TWCP Physics Calendar

Superconducting circuits, simplified

Computer chips with superconducting circuits—circuits with zero electrical resistance—would be 50 to 100 times as energy-efficient as today's chips, an attractive trait given the increasing power consumption of the massive data centers that power the Internet's most popular sites.

Mapping the relationship between two quantum effects known as topological insulators

At very low temperatures and under strong magnetic fields, thin films of semiconducting materials can display a phenomenon known as the quantum Hall (QH) effect, which can allow electrons to flow with no energy loss. In a newly discovered class of materials known as topological insulators, the same state can be achieved without an external magnetic field, spurring interest in the development of low-power electronics and other promising applications.

Boeing Concludes Commercial Crew Space Act Agreement for CST-100/Atlas V

Boeing has successfully completed the final milestone of its Commercial Crew Integrated Capability (CCiCap) Space Act Agreement with NASA. The work and testing completed under the agreement resulted in significant maturation of Boeing’s crew transportation system, including the CST-100 spacecraft and Atlas V rocket.

NASA Partners with Leading Technology Innovators to Enable Future Exploration

Recognizing that technology drives exploration, NASA has selected four teams of agency technologists for participation in the Early Career Initiative (ECI) pilot program. The program encourages creativity and innovation among early career NASA technologists by engaging them in hands-on technology development opportunities needed for future missions.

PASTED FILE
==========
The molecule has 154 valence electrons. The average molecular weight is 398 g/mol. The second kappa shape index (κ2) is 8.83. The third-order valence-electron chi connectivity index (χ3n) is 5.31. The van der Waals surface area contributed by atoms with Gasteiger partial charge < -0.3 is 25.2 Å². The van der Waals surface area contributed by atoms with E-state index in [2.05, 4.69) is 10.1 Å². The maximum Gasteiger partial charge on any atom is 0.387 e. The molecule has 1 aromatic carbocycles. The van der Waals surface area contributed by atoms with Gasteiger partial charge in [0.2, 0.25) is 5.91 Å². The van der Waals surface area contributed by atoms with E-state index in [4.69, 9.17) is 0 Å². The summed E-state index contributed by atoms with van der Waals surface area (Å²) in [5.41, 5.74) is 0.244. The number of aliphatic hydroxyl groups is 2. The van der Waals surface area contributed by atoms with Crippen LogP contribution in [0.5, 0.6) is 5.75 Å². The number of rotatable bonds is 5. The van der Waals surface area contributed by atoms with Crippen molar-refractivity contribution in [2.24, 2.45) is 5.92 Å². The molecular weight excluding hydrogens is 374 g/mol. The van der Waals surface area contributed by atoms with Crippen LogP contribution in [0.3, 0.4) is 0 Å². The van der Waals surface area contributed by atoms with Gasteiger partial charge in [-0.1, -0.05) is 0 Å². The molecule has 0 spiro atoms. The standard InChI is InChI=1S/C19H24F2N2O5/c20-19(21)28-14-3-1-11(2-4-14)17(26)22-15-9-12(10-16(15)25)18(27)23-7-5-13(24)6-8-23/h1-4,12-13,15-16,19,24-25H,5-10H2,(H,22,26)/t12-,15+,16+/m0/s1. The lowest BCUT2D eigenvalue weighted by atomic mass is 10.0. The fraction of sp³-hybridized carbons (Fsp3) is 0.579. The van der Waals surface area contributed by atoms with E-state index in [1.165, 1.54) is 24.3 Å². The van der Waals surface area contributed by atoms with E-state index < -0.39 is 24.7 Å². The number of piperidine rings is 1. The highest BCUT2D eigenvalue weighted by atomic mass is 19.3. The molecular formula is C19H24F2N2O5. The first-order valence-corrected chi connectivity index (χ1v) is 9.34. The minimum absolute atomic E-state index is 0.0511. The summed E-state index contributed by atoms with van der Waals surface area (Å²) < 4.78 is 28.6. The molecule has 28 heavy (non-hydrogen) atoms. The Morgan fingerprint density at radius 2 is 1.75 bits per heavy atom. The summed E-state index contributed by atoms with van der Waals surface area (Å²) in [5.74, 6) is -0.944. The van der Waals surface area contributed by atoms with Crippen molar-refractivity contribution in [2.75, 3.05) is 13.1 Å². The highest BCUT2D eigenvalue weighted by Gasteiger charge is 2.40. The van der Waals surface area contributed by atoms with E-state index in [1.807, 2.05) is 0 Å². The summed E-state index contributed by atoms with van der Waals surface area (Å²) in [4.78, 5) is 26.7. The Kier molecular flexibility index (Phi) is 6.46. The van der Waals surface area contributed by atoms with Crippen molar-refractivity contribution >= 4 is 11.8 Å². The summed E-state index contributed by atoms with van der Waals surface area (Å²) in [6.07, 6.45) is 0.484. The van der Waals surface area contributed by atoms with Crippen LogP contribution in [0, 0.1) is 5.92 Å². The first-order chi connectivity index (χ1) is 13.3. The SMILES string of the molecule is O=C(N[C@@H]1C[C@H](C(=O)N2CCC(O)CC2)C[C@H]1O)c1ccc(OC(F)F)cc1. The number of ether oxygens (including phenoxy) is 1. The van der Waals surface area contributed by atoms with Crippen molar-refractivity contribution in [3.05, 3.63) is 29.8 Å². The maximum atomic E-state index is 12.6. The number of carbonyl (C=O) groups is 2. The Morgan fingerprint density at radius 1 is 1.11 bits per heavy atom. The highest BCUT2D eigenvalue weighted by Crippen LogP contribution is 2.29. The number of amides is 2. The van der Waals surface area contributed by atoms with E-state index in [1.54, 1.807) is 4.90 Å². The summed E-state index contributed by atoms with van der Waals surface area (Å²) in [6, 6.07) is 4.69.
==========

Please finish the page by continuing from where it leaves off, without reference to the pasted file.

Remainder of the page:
New Commercial Rocket Descent Data May Help NASA with Future Mars Landings

NASA successfully captured thermal images of a SpaceX Falcon 9 rocket on its descent after it launched in September from Cape Canaveral Air Force Station in Florida. The data from these thermal images may provide critical engineering information for future missions to the surface of Mars.

Multiferroic material displays a novel spin structure that allows light to travel in only one direction

A research team led by Youtarou Takahashi from the RIKEN Center for Emergent Matter Science has demonstrated a novel phenomenon called magnetochiral dichroism, which prevents light from propagating parallel or antiparallel to the direction of magnetization. The discovery, which was made in the multiferroic 'helimagnet' gallium-doped copper iron oxide, could lead to new possibilities in the control of light at gigahertz and terahertz frequencies.

Superconducting circuits, simplified

New circuit design could unlock the power of experimental superconducting computer chips.

Atomic trigger shatters mystery of how glass deforms

A new study has cracked one mystery of glass to shed light on the mechanism that triggers its deformation before shattering. Glass hangs in a metastable state in which the energy of the system is higher than the lowest-energy state the system could assume, a crystalline state. But its state is stable enough at room temperature to last a human lifetime.

Protons hog the momentum in neutron-rich nuclei

Like dancers swirling on the dance floor with bystanders looking on, protons and neutrons that have briefly paired up in the nucleus have higher-average momentum, leaving less for non-paired nucleons. Using data from nuclear physics experiments carried out at the Department of Energy's Thomas Jefferson National Accelerator Facility, researchers have now shown for the first time that this phenomenon exists in nuclei heavier than carbon, including aluminum, iron and lead.

Cosmic jets of young stars formed by magnetic fields

Astrophysical jets are counted among our Universe's most spectacular phenomena: From the centers of black holes, quasars, or protostars, these rays of matter sometimes protrude several light years into space. Now, for the first time ever, an international team of researchers has successfully tested a new model that explains how magnetic fields form these emissions in young stars. Scientists at the Helmholtz-Zentrum Dresden-Rossendorf (HZDR) were part of this research. Their findings have been published in the journal Science.

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